- In a collaboration with Amazon’s cloud business, the bank is providing hedge funds and asset managers with access to its vast collection of market data and software tools.
- The new solution, GS Financial Cloud for Data with Amazon Web Services, will save asset managers time by allowing their coders to concentrate on trading.
- The product, which was presented at the AWS re:Invent conference in Las Vegas, is the latest example of the internet giant’s exceptionally close relationship with the premier Wall Street business.
Goldman Sachs is entering the cloud computing market.
In a collaboration with Amazon’s cloud business, the bank is providing hedge funds and asset managers with access to its vast collection of market data and software tools.
According to officials at the two organizations, the move, the product of a two-year partnership with AWS, places the 152-year-old Goldman in the uncommon position of being a supplier of cloud services for Wall Street. It’s part of Goldman CEO David Solomon’s ambition to leverage technology to better serve the firm’s markets division’s customers, a trading behemoth that has helped propel the firm’s profits this year.
According to the firms, the new service named GS Financial Cloud for Data with Amazon Web Services would assist asset managers to save time by allowing their engineers to focus on trades rather than wrangling data sets and relying on a patchwork of outdated technologies to analyze them. According to Goldman, it will also “reduce the hurdles to entry” for businesses to adopt advanced quantitative trading techniques.
According to Goldman co-chief information officer Marco Argenti, the sector is trying to keep up with the expanding technology needs of the latest investing approaches. Over the previous decade, quantitative trading firms have absorbed assets while conventional hedge fund managers such as John Paulson and Leon Cooperman have closed to outside investors.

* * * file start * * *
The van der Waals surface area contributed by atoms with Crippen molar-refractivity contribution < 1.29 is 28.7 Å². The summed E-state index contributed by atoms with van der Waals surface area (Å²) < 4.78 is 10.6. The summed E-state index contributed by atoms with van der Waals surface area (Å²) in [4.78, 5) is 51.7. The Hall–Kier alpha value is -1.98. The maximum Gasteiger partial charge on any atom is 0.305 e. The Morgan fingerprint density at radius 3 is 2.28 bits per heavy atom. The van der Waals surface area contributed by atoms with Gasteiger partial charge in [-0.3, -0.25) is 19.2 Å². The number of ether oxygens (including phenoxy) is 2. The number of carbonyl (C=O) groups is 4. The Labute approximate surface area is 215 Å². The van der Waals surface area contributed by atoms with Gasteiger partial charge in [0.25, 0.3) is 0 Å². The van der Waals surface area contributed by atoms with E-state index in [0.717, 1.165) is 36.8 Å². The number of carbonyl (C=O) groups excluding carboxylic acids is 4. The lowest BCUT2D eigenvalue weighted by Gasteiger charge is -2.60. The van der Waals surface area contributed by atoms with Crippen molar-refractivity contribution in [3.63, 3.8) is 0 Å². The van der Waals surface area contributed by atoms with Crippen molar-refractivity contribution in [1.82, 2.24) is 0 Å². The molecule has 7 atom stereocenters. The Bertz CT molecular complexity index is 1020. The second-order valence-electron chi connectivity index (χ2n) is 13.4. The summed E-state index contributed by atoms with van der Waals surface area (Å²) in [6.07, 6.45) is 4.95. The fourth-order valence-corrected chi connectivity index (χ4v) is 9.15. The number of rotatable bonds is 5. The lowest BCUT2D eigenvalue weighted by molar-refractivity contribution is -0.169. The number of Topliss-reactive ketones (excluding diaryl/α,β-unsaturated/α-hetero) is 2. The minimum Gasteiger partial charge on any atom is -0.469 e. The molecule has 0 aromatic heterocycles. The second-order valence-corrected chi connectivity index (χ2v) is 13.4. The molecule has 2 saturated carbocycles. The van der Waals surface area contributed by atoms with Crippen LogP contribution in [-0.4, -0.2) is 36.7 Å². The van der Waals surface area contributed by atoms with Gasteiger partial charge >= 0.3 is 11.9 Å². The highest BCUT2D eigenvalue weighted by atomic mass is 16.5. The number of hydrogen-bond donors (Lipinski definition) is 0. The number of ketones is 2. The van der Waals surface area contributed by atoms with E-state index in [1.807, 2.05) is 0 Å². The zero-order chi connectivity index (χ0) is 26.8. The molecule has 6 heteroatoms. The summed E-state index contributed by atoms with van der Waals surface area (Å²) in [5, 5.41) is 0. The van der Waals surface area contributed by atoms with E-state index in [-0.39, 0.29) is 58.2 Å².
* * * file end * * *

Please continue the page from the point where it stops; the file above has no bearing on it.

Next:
The product, which was presented at the AWS re:Invent conference in Las Vegas, is the latest example of the internet giant’s exceptionally close relationship with the premier Wall Street business.
According to Adam Selipsky, who rejoined Amazon as CEO of AWS early this year, the partnership began more than a decade ago when Goldman began to migrate elements of its processing business to the cloud.
Goldman relied on AWS to swiftly create its Marcus consumer lending company in 2016 and its Apple Card operations three years later. Meanwhile, Goldman Sachs provides loans to Amazon retailers and advised Amazon on its acquisition of Whole Foods in 2017.
During conversations between the two corporations, Goldman was interested in learning how Amazon took computer capabilities it had developed for itself and converted them into AWS. Amazon taught Goldman a practice known as “working backwards,” in which the tech giant publishes a press release and FAQ before beginning a project to persuade management of its relevance, he claimed.
Amazon has teamed with industry leaders in recent years to provide industry-specific cloud services in areas such as manufacturing, health, and life sciences. Amazon, for example, is collaborating with Volkswagen to develop an industrial cloud platform that will assist the company in transitioning 124 facilities to a single software platform.
The executives declined to discuss how Goldman and AWS would split the money from the joint effort, but Solomon stated that he saw it as a chance for the bank to further embed itself with trading clients. Goldman intends to monetize the service through trading and financing alternatives, he added.